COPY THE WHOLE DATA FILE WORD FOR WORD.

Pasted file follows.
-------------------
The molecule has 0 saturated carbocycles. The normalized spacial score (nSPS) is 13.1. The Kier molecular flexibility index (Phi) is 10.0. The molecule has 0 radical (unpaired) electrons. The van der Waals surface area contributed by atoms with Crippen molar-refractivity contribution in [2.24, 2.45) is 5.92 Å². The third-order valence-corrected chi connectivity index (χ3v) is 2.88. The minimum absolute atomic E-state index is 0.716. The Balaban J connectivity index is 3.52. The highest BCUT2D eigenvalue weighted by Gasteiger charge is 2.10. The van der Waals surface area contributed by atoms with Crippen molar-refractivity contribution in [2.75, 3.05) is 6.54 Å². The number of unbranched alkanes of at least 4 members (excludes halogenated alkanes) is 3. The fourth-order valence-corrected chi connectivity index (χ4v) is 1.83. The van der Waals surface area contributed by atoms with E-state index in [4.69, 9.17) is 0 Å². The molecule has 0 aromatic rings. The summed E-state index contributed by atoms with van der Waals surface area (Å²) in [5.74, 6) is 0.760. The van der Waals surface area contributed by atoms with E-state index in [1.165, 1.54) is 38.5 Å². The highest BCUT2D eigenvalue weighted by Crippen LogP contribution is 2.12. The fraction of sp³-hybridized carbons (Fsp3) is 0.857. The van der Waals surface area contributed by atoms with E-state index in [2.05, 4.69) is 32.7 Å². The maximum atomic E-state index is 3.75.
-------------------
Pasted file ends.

The molecule has 0 saturated carbocycles. The normalized spacial score (nSPS) is 13.1. The Kier molecular flexibility index (Phi) is 10.0. The molecule has 0 radical (unpaired) electrons. The van der Waals surface area contributed by atoms with Crippen molar-refractivity contribution in [2.24, 2.45) is 5.92 Å². The third-order valence-corrected chi connectivity index (χ3v) is 2.88. The minimum absolute atomic E-state index is 0.716. The Balaban J connectivity index is 3.52. The highest BCUT2D eigenvalue weighted by Gasteiger charge is 2.10. The van der Waals surface area contributed by atoms with Crippen molar-refractivity contribution in [2.75, 3.05) is 6.54 Å². The number of unbranched alkanes of at least 4 members (excludes halogenated alkanes) is 3. The fourth-order valence-corrected chi connectivity index (χ4v) is 1.83. The van der Waals surface area contributed by atoms with E-state index in [4.69, 9.17) is 0 Å². The molecule has 0 aromatic rings. The summed E-state index contributed by atoms with van der Waals surface area (Å²) in [5.74, 6) is 0.760. The van der Waals surface area contributed by atoms with E-state index in [1.165, 1.54) is 38.5 Å². The highest BCUT2D eigenvalue weighted by Crippen LogP contribution is 2.12. The fraction of sp³-hybridized carbons (Fsp3) is 0.857. The van der Waals surface area contributed by atoms with E-state index in [2.05, 4.69) is 32.7 Å². The maximum atomic E-state index is 3.75.